Tuesday, April 26, 2016

Instincts on High Alert

What does this little guy have in common with a principal trumpet player getting ready for rehearsal number #18 in Zarathustra? Or how about our prominent first entrance in Ravel's Piano Concerto in G?  Or, getting ready to kick start Pictures all by ourselves? Of course there's Mahler 5 to boot up as well.  So many starting assignments! So many opportunities to belt that 90-mile-an-hour fast ball out of the park! It's like the composer said, "Here, kid, see if you can catch this one!"

So what is this boy doing that so many neglect?  Answer: he doesn't know, he's just catching the ball. Similarly, we should think music, not muscles; message, not mechanics. Catch the ball, hit the ball.  No time to analyze.  Instincts matter. Training them to work for you on very short notice is a fun project. Focus quickly, play great. Don't give yourself time to get nervous.

Suggestions on a quicker response.
  • Sing it.
  • Valve it.
  • Sing it and valve it precisely together.
  • Eliminate extraneous prep time. Pick up the horn and make your statement without hesitation.
  • The way you react when someone suddenly tosses something at you is your model.
  • Think: catch and shoot!
  • Play your absolute best at the drop of a hat. 
  • Q Q (Quick Quality)

Friday, April 22, 2016

Wardrobe Functions

Musicians must have an impressive wardrobe ready for all occasions.  Their back stage lockers are crammed with all manor of snazzy outfits perfectly suited for every show. Audiences expect entertainment, not boredom, so we dress appropriately. When we walk onto the stage, we're ready and dressed to kill!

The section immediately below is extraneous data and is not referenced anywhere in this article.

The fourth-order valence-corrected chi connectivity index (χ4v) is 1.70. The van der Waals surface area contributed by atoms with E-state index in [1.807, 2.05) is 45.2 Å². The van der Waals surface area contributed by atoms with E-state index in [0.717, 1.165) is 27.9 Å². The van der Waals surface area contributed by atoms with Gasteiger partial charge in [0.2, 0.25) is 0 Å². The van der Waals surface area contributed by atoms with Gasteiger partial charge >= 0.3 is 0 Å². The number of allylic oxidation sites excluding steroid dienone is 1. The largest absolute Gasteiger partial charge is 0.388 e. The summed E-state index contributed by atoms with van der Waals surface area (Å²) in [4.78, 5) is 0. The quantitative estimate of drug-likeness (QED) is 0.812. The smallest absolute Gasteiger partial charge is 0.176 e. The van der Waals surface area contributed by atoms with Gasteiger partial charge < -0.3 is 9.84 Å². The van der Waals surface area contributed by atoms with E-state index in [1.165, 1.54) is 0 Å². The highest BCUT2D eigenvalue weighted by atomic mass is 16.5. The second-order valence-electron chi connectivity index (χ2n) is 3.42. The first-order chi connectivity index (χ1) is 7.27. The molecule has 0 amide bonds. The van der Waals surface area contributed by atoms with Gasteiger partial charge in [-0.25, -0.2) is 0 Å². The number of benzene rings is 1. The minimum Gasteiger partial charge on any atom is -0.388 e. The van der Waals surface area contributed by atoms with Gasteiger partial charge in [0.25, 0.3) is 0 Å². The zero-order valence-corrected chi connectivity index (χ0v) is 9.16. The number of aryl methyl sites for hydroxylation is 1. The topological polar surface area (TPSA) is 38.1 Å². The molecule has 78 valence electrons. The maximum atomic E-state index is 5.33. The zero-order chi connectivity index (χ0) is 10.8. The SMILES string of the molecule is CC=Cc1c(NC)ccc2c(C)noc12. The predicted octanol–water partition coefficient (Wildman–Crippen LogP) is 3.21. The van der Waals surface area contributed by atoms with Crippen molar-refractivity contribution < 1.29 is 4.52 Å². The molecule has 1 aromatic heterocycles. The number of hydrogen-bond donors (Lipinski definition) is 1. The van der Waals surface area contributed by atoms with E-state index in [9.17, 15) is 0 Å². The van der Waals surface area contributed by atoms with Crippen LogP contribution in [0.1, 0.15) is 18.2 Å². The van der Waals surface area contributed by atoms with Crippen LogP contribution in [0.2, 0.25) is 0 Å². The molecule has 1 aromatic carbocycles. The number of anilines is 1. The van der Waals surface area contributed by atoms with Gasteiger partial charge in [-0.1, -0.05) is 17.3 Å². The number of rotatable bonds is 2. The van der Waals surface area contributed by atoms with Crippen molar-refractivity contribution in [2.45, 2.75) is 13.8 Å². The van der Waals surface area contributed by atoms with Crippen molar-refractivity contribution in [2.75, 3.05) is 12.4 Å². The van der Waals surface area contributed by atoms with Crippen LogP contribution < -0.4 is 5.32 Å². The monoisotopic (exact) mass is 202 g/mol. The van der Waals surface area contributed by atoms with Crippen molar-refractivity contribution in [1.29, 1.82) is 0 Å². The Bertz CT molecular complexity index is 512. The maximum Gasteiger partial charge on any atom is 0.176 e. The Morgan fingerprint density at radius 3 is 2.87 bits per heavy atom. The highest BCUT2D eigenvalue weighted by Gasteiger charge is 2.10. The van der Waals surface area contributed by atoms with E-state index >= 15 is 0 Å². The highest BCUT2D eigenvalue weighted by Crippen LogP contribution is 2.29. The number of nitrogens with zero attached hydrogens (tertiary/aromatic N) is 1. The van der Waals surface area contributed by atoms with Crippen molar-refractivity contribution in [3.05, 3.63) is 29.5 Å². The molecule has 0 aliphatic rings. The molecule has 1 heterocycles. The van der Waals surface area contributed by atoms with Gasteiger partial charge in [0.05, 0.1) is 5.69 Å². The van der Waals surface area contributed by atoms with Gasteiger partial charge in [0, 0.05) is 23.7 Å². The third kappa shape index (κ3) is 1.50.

We are actors of a thousand emotions and expressions, made up and outfitted with beautifully detailed costumes.  Colorful decorations matter. This is the entertainment conceived by composers, encouraged by conductors, and delivered by the musicians. What a thrill, what an honor to play a part!

The richness of the music, the colors of the instrument groups, and the passions of the players all contribute to make concertizing an art.  More than a job, it's a mission, a commission.  We get to translate all those little black dots on the printed page into sound, magically bringing them to life, and then singing out that message to the people.

What room is there for fear or pride?  This "business" is far greater than the performer.  We are just the somewhat lowly messengers of the music.  This is exhilarating yet humbling. It is also a tremendous antidote for stage fright. We are consumed by the beauty of the product we deliver.  Honing that product is our life's work, our passion, our frustration, and our satisfaction, however imperfectly we may do it. We don't shoot for perfection, we shoot for excellence in communication.

The great Mel Broiles had his blunt way of getting his students fired up about practicing. "You're not going to deliver any pizzazz in the show if you haven't ever done it in the practice room." 




Tuesday, April 19, 2016

Roto-Rooter!

Clogged pipes? Call ROTO-ROOTER! Clogged arteries? Call for an angioplasty! Clogged notes? Same strategy.  Clear out the pipes, and fill up the notes.

Are your notes all shriveled up and your air stream restricted? Is a superhuman effort required to force anything through the horn and into the audience?  If the answer is yes, you may have a serious case of the dreaded constrictivitis. You need to call NOTO-ROOTER.

Students will clean the horn, but ignore the notes.  Even your shortest notes must be slices of your top quality whole note.  The Promenade from Pictures at an Exhibition puts our focus on tone and freedom of delivery.  Likewise all notes must be "Pictures" notes. The beauty of the whole depends upon the beauty of all the parts.

Try putting a fermata on at least one note per measure to check for quality.  Learn to listen for and expect a great sound on every note, even in difficult technical passages.

To remind you of your cleaning mission, NOTO-ROOTER will include a free ball cap with a beautifully stitched toilet plunger on the front when you call 1-800-MAX-TONE today!